Department of Ophthalmology Protective care for Sensory Disorders Nagoya University Graduate School of Medicine

The Department of Ophthalmology of the Nagoya University, Graduate School of Medicine was established in 1882. The goals of the Department of Ophthalmology from the beginning have been threefold; the treatment of patients with the newest therapeutic procedures, the training of new ophthalmologists and retraining of older ophthalmologists, and the performance of research to advance the understanding of the visual system.

During the 130 years, tens of thousands of patients have been examined and successfully treated both surgically and medically. Several new ocular diseases have been identified by faculty members, and new treatment protocols have been developed and introduced to ophthalmologists worldwide. A very important accomplishment of the Department of Ophthalmology has been the training of hundreds of ophthalmologists and eye surgeons. These Nagoya University-trained ophthalmologists have brought expert ophthalmic care to patients throughout Japan.

The current Professor of the Department of Ophthalmology is Dr. Hiroko Terasaki. Professor Terasaki received her medical and ophthalmological training at the Medical School of Nagoya University under the tutorship of emeritus Professors Hiroshi Ichikawa, Shinobu Awaya, and Yozo Miyake. She was also trained at the Schepens Eye Research Institute in Boston, MA under the guidance of Professor Tatsuo Hirose.

At present, the Department of Ophthalmology has 13 full time faculty members, and 10 adjunct faculty members. There are 26 post graduate students, and 10 ophthalmic technicians.

The department specializes in vitreoretinal surgeries, such as diabetic retinopathy, retinal detachment, macular hole, premacular membrane, and retinopathy of prematurity. Professor Terasaki was a pioneer in perfecting macular translocation surgery, and has been a frequent invited speaker at International Ophthalmological Conferences where she presented her techniques and experiences in retinal surgery.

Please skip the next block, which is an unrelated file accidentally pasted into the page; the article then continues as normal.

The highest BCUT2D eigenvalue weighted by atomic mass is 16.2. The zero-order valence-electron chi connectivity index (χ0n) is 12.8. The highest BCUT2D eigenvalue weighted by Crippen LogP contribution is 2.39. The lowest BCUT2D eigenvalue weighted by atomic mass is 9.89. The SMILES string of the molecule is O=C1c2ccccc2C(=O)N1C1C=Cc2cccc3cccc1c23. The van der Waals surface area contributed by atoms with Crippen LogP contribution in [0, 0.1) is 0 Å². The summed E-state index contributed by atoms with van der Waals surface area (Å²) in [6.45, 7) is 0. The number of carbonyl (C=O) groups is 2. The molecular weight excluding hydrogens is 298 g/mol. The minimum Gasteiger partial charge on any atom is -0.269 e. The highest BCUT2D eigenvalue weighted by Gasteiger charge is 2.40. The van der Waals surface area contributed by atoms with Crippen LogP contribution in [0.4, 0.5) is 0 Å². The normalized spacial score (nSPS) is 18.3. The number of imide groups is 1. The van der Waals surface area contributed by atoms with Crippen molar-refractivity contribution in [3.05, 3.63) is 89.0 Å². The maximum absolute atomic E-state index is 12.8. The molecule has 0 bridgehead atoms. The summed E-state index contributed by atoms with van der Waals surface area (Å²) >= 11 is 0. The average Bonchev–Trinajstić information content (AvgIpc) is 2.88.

High quality innovative vitreoretinal surgeries are performed daily on many patients. Other more routine surgeries for cataracts, glaucoma, cornea, strabismus, and pediatric eye diseases are also performed daily. At present, the annual number of first-visit patients is about 3,400, and the annual total number of revisit examinations is about 46,000. The annual total number of surgeries is about 1500, of which 750 surgeries are for vitreoretinal diseases, the highest number among the National Universities in Japan.

Advanced, high-quality treatments for age-related macular degeneration are performed in the Department of Ophthalmology. The annual number of patients treated by intravitreal drug injections is about 1600. In addition, new drug therapies including molecular targeted drugs such as anti-VEGF antibodies are being used to treat several kinds of retinal diseases that were considered untreatable not too long ago.

One of the goals of the Department of Ophthalmology is to develop and perform procedures that will obtain information about the pathophysiology of macular diseases. To accomplish this, members of the department are conducting both clinical and laboratory studies on macular diseases such as age-related macular degeneration, central serous chorioretinopathy, and high myopia. We have the newest instruments that allow us to perform advanced optical coherence tomography and adaptive optics studies. Information from these devices is used not only to make accurate diagnosis but also to determine the effectiveness of treatments being performed.

Our Department of Ophthalmology is a leading center for electrophysiological studies of inherited retinal diseases worldwide. We are continuing with the new electrophysiological examination protocols developed by Emeritus Professor Miyake. These protocols have made it possible to discover new diseases and monitor the course of many inherited retinal diseases.

These studies have continued under Professor Terasaki to evaluate the effect of medical and surgical treatments for retinal diseases using focal macular electroretinograms and full-field electroretinograms.

In 2009, Dr. Mineo Kondo and Professor Terasaki created the first transgenic rabbit carrying a mutation of the rhodopsin gene. Many experiments have been performed on this transgenic rabbit in our laboratory and in other laboratories worldwide. The findings on this model have led to a greater understanding of the pathophysiology of Retinitis Pigmentosa.

The goal of the research in the Molecular & Cell Biology section is to determine the molecular basis of chorioretinal diseases. Our research targets are the degenerative retinal and retinal pigment epithelial diseases. In addition, experiments are being performed on ocular angiogenesis.

We can conclude that the Department of Ophthalmology of the Nagoya University, Graduate School of Medicine has continued to fulfill its goals of treating all patients, teaching new ophthalmologists, and discovering new treatments and diseases. Although new surgical procedures and instruments are continuing to be developed, we can be sure that our Department will be at the forefront in implementing these new procedures.